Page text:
posted 2012-04-20 1945 by masen
the left of the restaurant, a small group of college students are conversing with
each other. Judging by their body language, it's fairly clear that only one of them
knows everyone else at the table. Maybe the others know a few names.
I can feel the tension, the emotional guards, and the nervousness: "I'm in a group of people, what should I say next?". The control in these situations is often primal and rooted in the ego. The group dynamic is such that low-quality statements are made for the sake of filling the void. Perhaps I feel like what I have to say is of value, but unfortunately it's likely not. How could I positively contribute to a conversation that I'm only half listening to? Extrapolate this 'anti-social' behavior across the group and the end result is cheap 'small-talk' or worse, bro speak. Nothing is real.
Why do we behave in such ways. Those of us who practice Active Listening will know that it requires much more effort than trying to garner group attention by blurting whatever your brain thinks is the coolest thing at the time. Listening is a major factor to advancing the conversation and keeping it interesting. Listening is the only way to have real interactions.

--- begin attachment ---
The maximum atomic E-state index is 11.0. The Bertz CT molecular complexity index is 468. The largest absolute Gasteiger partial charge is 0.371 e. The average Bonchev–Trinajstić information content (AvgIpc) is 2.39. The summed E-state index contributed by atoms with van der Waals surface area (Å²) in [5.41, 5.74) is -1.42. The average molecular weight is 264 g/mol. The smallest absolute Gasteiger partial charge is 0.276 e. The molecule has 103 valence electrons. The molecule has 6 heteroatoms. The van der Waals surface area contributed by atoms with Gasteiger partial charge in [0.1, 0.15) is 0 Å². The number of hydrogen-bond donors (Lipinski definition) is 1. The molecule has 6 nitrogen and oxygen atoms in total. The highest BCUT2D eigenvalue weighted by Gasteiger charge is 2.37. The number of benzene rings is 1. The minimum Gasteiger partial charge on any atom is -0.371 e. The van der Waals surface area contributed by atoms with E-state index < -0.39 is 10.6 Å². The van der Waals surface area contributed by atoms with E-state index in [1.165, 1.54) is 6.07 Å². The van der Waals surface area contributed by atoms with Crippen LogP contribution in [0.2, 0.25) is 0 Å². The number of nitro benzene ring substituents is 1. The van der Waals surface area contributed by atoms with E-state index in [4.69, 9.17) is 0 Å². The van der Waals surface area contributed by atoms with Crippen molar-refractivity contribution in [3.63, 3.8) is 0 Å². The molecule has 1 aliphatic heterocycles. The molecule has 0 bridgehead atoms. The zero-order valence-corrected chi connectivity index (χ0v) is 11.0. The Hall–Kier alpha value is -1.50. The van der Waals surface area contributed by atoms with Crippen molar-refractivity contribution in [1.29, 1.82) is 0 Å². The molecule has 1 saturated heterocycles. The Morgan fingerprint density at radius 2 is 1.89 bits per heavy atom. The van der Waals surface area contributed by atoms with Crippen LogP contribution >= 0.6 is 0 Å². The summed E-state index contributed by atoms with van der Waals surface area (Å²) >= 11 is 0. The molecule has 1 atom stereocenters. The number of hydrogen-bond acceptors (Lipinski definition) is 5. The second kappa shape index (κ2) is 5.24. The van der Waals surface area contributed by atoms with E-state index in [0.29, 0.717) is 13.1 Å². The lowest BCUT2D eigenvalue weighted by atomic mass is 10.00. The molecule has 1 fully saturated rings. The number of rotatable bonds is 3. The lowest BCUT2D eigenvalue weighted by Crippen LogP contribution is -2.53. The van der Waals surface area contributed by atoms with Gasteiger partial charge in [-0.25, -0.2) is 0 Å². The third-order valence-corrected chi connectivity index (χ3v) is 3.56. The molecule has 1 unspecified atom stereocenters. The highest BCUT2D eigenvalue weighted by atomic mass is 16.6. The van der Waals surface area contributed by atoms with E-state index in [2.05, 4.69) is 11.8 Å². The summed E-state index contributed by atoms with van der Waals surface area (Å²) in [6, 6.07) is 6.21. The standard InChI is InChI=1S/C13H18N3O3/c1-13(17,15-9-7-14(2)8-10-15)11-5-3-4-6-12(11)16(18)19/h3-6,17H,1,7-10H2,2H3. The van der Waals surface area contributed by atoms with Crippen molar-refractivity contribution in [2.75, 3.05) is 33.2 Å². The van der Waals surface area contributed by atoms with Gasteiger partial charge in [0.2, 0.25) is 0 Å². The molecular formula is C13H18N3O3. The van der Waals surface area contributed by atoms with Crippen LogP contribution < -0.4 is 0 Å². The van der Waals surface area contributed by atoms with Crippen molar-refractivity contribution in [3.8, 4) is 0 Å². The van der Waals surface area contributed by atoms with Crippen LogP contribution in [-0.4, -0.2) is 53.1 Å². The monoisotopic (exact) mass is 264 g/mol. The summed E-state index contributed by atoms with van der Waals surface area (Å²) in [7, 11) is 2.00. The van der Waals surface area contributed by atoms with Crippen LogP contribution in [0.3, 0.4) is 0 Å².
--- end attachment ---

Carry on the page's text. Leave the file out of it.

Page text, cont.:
So where am I going with this? A common group meme which I observe is something I'll refer to as "the void-filling adjunctive". In this case I'm referring to the void in conversation which occurs when the group is processing what was just stated and reading the body language of the room. The purpose of the void-filling adjunctive is to connect disjoint parts of the conversation or to prevent any sort of thought between statements when no one can think of the next thing to say.. I find it's commonly expressed after about 15 seconds of silence as "AWkward!", or "Awkward silence", or *looks around room* *begins laughing". There are others, anything which fits this purpose works.
Is there something wrong with this though? Yes.